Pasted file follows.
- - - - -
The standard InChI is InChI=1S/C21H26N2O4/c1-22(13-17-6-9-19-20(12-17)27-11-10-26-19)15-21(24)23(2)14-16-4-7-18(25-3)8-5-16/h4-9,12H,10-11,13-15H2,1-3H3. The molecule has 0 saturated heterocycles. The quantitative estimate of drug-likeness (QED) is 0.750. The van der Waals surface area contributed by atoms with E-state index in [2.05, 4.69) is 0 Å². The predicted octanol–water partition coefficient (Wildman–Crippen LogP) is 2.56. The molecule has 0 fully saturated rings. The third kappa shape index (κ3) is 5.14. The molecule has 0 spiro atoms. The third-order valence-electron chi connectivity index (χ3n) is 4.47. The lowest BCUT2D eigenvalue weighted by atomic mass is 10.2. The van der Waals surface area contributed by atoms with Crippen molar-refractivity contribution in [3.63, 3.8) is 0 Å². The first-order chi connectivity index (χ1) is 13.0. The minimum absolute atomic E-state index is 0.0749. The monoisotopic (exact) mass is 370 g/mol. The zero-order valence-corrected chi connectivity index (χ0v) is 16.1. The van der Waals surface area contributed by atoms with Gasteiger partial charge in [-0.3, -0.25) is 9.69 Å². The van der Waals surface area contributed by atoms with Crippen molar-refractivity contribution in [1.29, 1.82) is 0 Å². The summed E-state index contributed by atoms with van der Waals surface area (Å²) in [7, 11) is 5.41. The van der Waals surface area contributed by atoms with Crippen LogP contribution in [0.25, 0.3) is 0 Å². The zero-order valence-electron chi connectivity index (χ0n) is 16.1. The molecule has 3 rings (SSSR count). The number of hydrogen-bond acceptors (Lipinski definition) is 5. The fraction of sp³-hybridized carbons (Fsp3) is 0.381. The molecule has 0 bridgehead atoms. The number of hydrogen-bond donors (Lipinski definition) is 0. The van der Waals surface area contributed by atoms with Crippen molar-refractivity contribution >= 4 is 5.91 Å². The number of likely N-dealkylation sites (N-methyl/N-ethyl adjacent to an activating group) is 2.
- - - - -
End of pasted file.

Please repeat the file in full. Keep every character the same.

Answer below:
The standard InChI is InChI=1S/C21H26N2O4/c1-22(13-17-6-9-19-20(12-17)27-11-10-26-19)15-21(24)23(2)14-16-4-7-18(25-3)8-5-16/h4-9,12H,10-11,13-15H2,1-3H3. The molecule has 0 saturated heterocycles. The quantitative estimate of drug-likeness (QED) is 0.750. The van der Waals surface area contributed by atoms with E-state index in [2.05, 4.69) is 0 Å². The predicted octanol–water partition coefficient (Wildman–Crippen LogP) is 2.56. The molecule has 0 fully saturated rings. The third kappa shape index (κ3) is 5.14. The molecule has 0 spiro atoms. The third-order valence-electron chi connectivity index (χ3n) is 4.47. The lowest BCUT2D eigenvalue weighted by atomic mass is 10.2. The van der Waals surface area contributed by atoms with Crippen molar-refractivity contribution in [3.63, 3.8) is 0 Å². The first-order chi connectivity index (χ1) is 13.0. The minimum absolute atomic E-state index is 0.0749. The monoisotopic (exact) mass is 370 g/mol. The zero-order valence-corrected chi connectivity index (χ0v) is 16.1. The van der Waals surface area contributed by atoms with Gasteiger partial charge in [-0.3, -0.25) is 9.69 Å². The van der Waals surface area contributed by atoms with Crippen molar-refractivity contribution in [1.29, 1.82) is 0 Å². The summed E-state index contributed by atoms with van der Waals surface area (Å²) in [7, 11) is 5.41. The van der Waals surface area contributed by atoms with Crippen LogP contribution in [0.25, 0.3) is 0 Å². The zero-order valence-electron chi connectivity index (χ0n) is 16.1. The molecule has 3 rings (SSSR count). The number of hydrogen-bond acceptors (Lipinski definition) is 5. The fraction of sp³-hybridized carbons (Fsp3) is 0.381. The molecule has 0 bridgehead atoms. The number of hydrogen-bond donors (Lipinski definition) is 0. The van der Waals surface area contributed by atoms with Crippen molar-refractivity contribution >= 4 is 5.91 Å². The number of likely N-dealkylation sites (N-methyl/N-ethyl adjacent to an activating group) is 2.